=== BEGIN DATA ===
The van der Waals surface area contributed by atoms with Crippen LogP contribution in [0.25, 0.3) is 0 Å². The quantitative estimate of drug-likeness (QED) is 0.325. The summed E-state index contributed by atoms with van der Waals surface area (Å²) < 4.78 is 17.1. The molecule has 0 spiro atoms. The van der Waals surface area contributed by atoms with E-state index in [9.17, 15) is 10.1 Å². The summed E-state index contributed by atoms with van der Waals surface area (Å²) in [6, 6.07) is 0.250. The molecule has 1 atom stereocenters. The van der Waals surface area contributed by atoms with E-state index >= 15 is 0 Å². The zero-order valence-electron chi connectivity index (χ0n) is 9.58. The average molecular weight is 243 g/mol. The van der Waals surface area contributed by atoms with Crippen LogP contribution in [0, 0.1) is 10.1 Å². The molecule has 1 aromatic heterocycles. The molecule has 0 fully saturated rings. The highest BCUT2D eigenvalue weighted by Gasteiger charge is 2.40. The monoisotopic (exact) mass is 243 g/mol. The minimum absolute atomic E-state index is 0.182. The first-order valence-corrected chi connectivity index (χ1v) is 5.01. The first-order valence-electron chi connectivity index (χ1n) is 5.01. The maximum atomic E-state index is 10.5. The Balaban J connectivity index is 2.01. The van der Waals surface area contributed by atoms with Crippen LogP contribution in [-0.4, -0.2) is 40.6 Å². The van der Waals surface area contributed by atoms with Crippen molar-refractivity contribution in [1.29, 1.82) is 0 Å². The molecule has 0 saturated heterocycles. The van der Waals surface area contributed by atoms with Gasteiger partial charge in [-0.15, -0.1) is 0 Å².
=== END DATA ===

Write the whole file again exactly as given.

The van der Waals surface area contributed by atoms with Crippen LogP contribution in [0.25, 0.3) is 0 Å². The quantitative estimate of drug-likeness (QED) is 0.325. The summed E-state index contributed by atoms with van der Waals surface area (Å²) < 4.78 is 17.1. The molecule has 0 spiro atoms. The van der Waals surface area contributed by atoms with E-state index in [9.17, 15) is 10.1 Å². The summed E-state index contributed by atoms with van der Waals surface area (Å²) in [6, 6.07) is 0.250. The molecule has 1 atom stereocenters. The van der Waals surface area contributed by atoms with E-state index >= 15 is 0 Å². The zero-order valence-electron chi connectivity index (χ0n) is 9.58. The average molecular weight is 243 g/mol. The van der Waals surface area contributed by atoms with Crippen LogP contribution in [0, 0.1) is 10.1 Å². The molecule has 1 aromatic heterocycles. The molecule has 0 fully saturated rings. The highest BCUT2D eigenvalue weighted by Gasteiger charge is 2.40. The monoisotopic (exact) mass is 243 g/mol. The minimum absolute atomic E-state index is 0.182. The first-order valence-corrected chi connectivity index (χ1v) is 5.01. The first-order valence-electron chi connectivity index (χ1n) is 5.01. The maximum atomic E-state index is 10.5. The Balaban J connectivity index is 2.01. The van der Waals surface area contributed by atoms with Crippen LogP contribution in [-0.4, -0.2) is 40.6 Å². The van der Waals surface area contributed by atoms with Crippen molar-refractivity contribution in [1.29, 1.82) is 0 Å². The molecule has 0 saturated heterocycles. The van der Waals surface area contributed by atoms with Gasteiger partial charge in [-0.15, -0.1) is 0 Å².